Spanish consumer prices rose 6.1% year-on-year in January, final official data showed, up from a first flash estimate of 6.0% released two weeks ago and down from 6.5% in the 12 months to December.
The 12-month inflation rate declined in January for the first time since February 2021, data from the National Statistics Institute (INE) showed.
Prices of housing and utilities were 18.1% higher than in January 2020, but 5 percentage points lower than the 12-month increase recorded in December, INE said in its more detailed second reading.
Most notably, the year-on-year electricity prices increase in January was lower than in December as a severe snow storm in central Spain caused a peak of demand in January last year.
Core inflation, which strips out volatile food and energy prices, was 2.4% year on year, the highest since 2012 and up from a reading of 2.1% a month earlier, the National Statistics Institute data showed.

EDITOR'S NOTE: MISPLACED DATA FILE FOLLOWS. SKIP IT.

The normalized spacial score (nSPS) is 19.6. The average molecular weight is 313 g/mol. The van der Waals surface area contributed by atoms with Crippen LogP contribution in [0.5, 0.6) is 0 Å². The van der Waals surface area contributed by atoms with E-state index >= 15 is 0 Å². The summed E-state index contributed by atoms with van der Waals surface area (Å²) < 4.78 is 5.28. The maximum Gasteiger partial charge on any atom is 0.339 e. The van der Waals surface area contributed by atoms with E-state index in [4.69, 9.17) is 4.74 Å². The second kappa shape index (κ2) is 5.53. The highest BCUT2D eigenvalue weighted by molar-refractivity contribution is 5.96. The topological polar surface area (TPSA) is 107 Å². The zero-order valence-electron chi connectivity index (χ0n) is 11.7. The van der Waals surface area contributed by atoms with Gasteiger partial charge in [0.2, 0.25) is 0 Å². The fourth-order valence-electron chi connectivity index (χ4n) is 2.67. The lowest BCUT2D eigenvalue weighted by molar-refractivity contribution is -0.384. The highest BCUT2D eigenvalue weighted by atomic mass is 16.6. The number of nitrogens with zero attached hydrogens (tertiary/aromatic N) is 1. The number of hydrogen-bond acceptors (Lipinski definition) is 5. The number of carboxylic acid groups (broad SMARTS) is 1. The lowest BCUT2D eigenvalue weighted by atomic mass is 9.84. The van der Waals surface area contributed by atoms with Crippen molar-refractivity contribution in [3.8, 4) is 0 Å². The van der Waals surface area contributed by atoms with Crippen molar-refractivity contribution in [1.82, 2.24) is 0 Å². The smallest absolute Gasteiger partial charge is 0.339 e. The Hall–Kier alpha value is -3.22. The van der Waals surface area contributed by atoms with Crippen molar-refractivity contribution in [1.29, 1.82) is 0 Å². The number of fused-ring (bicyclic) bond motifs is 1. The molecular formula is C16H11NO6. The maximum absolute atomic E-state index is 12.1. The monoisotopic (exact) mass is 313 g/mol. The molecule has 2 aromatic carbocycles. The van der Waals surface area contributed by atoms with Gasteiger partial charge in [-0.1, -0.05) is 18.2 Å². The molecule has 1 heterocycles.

Even though it has slowed in January, the inflation rate in Spain was still faster than the rate in the euro zone as a whole, which stood at 5.1%.
The group's inflation in January hit a record high, defying expectations for a big drop and piling pressure on the European Central Bank to finally admit that price growth is not as temporary and benign as it has long predicted.
However, ECB chief economist Philip Lane reiterated last week that record-high inflation rate in the euro zone was temporary.
News by Reuters, edited by ESM. For more Retail news, click here. Click subscribe to sign up to ESM: European Supermarket Magazine.